The Invention of Lying
The newest comedy from esteemed British comic Ricky Gervais is a high concept joke stretched out over the course of an hour and a half. The film has some fine moments, but it cannot decide if it is a biting satire or a rollicking rom-com.
Imagine a world where lying and deceit have never been thought of, if you cheated on a test, if asked you would be obligated to tell the truth. It is a concept so foreign to us, because when you really think about it, we lie quite a bit in our daily lives. We lie to get ahead in life, to spare another human beings feelings, and really sometimes just for the fun of it. There are no actors, because actors are just people who lie to an audience. Instead in this universe, there are screenwriters who write about interesting (or not so interesting) events of the past. Our main character Mark Bellison is one of previously mentioned screenwriters. Mark is down on his luck, he has been told he is most likely getting fired, his mother is dying, and the date he goes on when we first meet him did not go as well as his hopes. Things all change for Mark when he tells this world’s first lie. If no one had ever lied before, there would be no such thing as distrust, and so everyone takes his word to be gospel (literally). Things get a little convoluted for Mark when he tells what should be an innocent lie to help his dying mother, and unwittingly creates the worlds first religion.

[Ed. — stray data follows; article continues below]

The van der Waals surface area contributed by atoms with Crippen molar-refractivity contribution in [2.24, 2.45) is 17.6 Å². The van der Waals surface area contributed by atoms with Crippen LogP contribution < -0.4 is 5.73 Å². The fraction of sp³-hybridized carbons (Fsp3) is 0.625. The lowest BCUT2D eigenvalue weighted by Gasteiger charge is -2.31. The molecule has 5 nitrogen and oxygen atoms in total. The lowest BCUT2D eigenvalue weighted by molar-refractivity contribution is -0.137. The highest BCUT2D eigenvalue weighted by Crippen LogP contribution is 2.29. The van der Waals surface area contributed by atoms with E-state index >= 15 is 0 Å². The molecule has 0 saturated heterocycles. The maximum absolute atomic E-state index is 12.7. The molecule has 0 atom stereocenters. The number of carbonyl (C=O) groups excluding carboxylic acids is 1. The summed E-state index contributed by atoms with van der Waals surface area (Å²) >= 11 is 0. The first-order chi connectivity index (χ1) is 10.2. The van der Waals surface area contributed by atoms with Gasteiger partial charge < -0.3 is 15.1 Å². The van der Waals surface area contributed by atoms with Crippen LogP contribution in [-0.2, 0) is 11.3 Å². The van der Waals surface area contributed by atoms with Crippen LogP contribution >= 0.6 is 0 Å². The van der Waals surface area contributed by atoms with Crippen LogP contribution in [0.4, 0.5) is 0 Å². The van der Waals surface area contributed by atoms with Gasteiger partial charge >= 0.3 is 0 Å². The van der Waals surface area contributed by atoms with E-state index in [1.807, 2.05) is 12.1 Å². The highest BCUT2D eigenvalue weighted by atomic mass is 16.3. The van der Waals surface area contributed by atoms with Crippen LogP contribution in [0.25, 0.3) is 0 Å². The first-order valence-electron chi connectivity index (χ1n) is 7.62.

This is a film that suffers from a multiple personality disorder, and even though it can’t decide on what it wants to be, it doesn’t stop it from being enjoyable. The satire in the film is its biggest saving grace. Showing us how different our world could be if everyone told the truth. It wouldn’t stop us from being jerks, we’d just be more honest about our dislike for our fellow man. Industries like film and advertising are so unlike what we have now, you wonder why they would even exist. You don’t want to over think it too much, otherwise the concept starts falling a bit apart. On the surface though, the idea and the execution are top notch.
The other half of the film is watching the painful lack of chemistry between Ricky Gervais and Jennifer Gardner. When she bluntly admits that while they maybe emotionally compatible, but not physically you almost want to nod in agreement. Just because lying doesn’t exist, vanity does. As charming as Gervais is, you never really see the romantic chemistry between him and his costar. If Gervais is charming and affable, Gardner is uptight and boring. It may not be entirely her fault, the character as written is pretty uptight and boring, telling the truth all the time could be detrimental to your enjoyment of life apparently. As much as we decry deceit and lying in this world, it is amazing just how boring it would be without it.
The Invention of Lying suffers from an uneven pace, and ideas that feel pushed to their furthest limit. It is a good comedy, although some might be offended by its opinion on religion. You’ll laugh out loud at many of the parts (watch out for the sign on the retirement community), and you’ll revel in the amount of A-List cameos. Just don’t expected to have your world changed.